What does it mean ‘to be’? When I say “I am…” or “It is…” what am I saying? What does it mean to exist – or to not exist, to be or not to be? That is the question of ontology? Ontology is the discipline of philosophy that deals with the fundamental essences of existence. When does something count as existing – as being real?
In my last post I mentioned that throughout Western philosophy it has most often been assumed that the most fundamental essence of being is “substance.” That means that in order for something to count as being real it has to be some sort of ‘stuff.’ It could be matter or it could be mind or something else – but in any case it has to be some sort of stuff – a form of matter, or energy, or something.
Philosophy is often concerned with fundamental essences. What makes something whatever it is? What makes wood, wood? What makes humans, humans? What makes thoughts, thoughts? What makes anything what it is and not something else? What is the essence of it?
Ontology then is the most general form of the question of essence. It asks the question what makes anything that exists real and not unreal? What is the essence of being? If you start to think about it you will find that it is not as simple a question as it seems. In fact it is one of those perfectly annoying philosophical questions that appear to be too obvious to be asked? Something is real if it is here! You might think. It is real if it exists! But these are simply two ways of saying that something is real if it is real – and we already knew that.
You might think that this question is useless – but nothing could be farther from the truth. The question of what constitutes reality? or what is reality made from? is crucial because it will always be the starting point for all of our value judgments. What we see as good or bad, significant or insignificant, right or wrong, beautiful or ugly will always fundamentally depend on what we believe is ultimately most real.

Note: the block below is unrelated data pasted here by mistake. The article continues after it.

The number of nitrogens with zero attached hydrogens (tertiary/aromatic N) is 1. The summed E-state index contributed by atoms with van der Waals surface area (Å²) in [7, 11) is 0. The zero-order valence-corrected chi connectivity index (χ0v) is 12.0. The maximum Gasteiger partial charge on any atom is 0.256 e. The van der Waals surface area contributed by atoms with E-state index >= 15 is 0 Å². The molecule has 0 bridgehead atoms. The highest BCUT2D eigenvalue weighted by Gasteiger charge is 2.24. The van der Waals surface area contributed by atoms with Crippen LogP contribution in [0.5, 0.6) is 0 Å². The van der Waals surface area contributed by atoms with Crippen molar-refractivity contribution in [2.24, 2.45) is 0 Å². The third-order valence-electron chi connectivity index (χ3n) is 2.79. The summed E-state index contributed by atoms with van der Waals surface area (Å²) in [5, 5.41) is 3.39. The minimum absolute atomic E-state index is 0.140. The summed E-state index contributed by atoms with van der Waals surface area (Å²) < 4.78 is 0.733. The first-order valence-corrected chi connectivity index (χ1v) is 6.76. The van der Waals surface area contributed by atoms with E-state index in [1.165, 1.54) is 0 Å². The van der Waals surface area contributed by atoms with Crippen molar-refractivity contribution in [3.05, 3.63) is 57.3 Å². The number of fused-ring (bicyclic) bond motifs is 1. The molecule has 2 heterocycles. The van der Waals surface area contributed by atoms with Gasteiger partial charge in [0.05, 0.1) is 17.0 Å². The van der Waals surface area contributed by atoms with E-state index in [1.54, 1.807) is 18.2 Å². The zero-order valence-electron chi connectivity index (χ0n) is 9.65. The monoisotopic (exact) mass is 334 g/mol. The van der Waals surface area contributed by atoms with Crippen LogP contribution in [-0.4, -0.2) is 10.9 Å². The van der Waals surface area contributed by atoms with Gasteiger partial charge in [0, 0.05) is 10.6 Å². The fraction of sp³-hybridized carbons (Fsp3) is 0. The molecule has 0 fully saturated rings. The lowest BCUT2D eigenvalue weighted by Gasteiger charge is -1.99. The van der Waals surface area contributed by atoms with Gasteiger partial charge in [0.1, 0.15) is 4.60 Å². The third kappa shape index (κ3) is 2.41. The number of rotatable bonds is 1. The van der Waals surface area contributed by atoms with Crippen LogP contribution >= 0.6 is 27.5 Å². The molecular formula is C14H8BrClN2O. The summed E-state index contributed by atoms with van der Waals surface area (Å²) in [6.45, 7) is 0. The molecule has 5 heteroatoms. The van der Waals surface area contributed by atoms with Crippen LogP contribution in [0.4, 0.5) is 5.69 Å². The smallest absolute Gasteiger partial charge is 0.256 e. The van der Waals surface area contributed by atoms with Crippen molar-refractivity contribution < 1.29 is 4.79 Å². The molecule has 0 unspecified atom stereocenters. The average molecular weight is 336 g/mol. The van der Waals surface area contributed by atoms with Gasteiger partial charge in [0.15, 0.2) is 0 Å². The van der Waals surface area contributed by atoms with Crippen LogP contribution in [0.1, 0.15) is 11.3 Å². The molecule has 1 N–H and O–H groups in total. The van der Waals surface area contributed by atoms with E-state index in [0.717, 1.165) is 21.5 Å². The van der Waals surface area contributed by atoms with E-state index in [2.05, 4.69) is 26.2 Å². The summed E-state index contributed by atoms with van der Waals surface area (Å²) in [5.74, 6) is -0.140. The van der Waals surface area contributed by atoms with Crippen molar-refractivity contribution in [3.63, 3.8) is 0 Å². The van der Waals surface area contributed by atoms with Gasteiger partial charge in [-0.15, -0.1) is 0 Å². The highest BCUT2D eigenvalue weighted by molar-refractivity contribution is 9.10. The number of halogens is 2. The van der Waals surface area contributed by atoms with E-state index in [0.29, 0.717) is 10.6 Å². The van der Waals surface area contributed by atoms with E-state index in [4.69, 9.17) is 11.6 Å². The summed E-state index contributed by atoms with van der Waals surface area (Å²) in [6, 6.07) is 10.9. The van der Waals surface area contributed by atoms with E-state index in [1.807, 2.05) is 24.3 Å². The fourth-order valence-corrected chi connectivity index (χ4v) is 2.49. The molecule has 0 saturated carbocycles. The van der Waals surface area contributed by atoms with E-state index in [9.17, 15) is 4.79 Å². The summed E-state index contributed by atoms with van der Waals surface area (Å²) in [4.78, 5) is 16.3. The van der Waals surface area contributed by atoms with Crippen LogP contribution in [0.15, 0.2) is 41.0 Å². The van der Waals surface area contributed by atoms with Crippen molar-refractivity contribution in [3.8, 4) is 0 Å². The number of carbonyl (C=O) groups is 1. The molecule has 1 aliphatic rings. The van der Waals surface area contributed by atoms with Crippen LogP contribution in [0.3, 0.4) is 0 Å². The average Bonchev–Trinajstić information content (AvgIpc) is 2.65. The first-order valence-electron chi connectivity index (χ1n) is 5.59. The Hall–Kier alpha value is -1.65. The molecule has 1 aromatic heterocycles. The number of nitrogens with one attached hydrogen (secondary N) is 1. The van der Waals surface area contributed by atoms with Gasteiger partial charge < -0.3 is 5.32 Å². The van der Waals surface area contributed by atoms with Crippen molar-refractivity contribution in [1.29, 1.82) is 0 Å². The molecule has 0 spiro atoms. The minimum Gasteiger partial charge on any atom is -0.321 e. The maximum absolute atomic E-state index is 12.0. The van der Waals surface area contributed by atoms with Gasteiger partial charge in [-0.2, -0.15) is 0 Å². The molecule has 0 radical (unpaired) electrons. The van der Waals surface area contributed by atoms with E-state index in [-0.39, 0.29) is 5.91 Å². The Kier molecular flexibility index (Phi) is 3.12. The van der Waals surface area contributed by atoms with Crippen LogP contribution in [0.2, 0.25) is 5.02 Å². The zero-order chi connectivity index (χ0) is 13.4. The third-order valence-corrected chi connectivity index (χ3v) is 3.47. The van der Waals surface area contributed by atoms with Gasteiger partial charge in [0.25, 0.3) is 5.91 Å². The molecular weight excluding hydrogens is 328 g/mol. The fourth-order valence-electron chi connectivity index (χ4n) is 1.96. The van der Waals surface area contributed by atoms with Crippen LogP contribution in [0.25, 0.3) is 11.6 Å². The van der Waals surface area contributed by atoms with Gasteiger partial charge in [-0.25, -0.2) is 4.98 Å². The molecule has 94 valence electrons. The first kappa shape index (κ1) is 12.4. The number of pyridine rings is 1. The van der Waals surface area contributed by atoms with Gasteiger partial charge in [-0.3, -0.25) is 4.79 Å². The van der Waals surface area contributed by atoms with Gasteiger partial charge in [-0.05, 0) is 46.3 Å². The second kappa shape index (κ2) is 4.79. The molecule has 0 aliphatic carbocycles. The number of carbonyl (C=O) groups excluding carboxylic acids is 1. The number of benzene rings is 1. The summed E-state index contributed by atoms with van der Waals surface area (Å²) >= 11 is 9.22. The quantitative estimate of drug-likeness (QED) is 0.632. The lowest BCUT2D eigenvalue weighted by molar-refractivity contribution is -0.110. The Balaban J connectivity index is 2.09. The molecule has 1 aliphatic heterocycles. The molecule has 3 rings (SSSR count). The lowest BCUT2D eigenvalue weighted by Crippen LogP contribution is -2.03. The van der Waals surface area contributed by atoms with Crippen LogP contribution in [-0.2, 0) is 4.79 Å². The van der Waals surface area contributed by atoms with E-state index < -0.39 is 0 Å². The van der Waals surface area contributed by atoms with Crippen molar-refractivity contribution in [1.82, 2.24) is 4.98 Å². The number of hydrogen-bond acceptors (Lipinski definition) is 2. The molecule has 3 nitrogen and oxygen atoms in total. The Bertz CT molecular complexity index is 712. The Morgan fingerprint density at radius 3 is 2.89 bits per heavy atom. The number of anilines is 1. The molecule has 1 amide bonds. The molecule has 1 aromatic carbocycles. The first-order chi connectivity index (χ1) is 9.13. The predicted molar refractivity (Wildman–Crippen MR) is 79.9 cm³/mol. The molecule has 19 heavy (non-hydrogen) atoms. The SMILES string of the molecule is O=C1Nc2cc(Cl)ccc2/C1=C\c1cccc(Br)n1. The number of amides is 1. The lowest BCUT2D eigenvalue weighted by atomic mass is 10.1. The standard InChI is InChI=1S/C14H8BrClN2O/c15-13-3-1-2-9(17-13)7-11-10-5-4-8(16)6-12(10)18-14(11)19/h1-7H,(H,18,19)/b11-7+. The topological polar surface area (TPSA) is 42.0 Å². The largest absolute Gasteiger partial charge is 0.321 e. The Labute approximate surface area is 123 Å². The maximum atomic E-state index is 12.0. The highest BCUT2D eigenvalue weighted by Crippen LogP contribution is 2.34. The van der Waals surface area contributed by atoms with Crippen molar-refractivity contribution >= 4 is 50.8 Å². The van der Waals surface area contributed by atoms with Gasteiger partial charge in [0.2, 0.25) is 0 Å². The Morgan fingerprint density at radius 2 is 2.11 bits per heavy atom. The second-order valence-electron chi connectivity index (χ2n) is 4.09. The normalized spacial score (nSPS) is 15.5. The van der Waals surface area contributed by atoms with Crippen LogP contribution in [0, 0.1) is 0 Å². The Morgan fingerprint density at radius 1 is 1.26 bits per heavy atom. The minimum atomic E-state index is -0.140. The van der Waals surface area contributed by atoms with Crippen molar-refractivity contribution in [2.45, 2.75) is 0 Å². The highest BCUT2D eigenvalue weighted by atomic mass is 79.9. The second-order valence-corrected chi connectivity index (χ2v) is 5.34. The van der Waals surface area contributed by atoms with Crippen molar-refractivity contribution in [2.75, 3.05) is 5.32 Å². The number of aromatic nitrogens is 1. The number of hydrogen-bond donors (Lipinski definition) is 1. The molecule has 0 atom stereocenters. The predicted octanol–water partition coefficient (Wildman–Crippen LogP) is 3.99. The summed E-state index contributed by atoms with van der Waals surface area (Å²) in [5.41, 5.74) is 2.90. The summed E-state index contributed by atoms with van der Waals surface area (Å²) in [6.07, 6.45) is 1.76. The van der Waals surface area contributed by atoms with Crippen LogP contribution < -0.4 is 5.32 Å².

If we are a materialist we believe that ultimately the universe is made of physical matter and that everything else is derived from that. That belief will lead to certain sets of values about what is important and significant and not others. If we are an idealist we believe that the universe is ultimately mental, made up of mind. That belief will also lead to certain sets of values and not others.
In my last post I reported that Martin Heidegger believed that there was not one ultimate ontological basis for realty, but three. I referred to these using the terms substance, utility and existence. He used the terms “presence to hand”, “readiness to hand”, and “existence.”
One of the reasons that Heidegger intrigues me is that he felt that there were three modes of being not just one and similarly Charles Sanders Peirce also believed that there were three modes of being and not just one. Peirce’s modes of being he called “firstness”, “secondness” and “thirdness”, and I have written about these extensively in this blog.
What Peirce and Heidegger are both attempting is to redefine what it means to be. What forms does being take? In what ways can something be considered real and not unreal? And they both concluded that there were three fundamental ways that things could be real and that all of reality was made up of combinations of these three fundamental building blocks.
My intention is to keep reading Heiddeger and to see if there is any relationship between his modes of being and those of Peirce.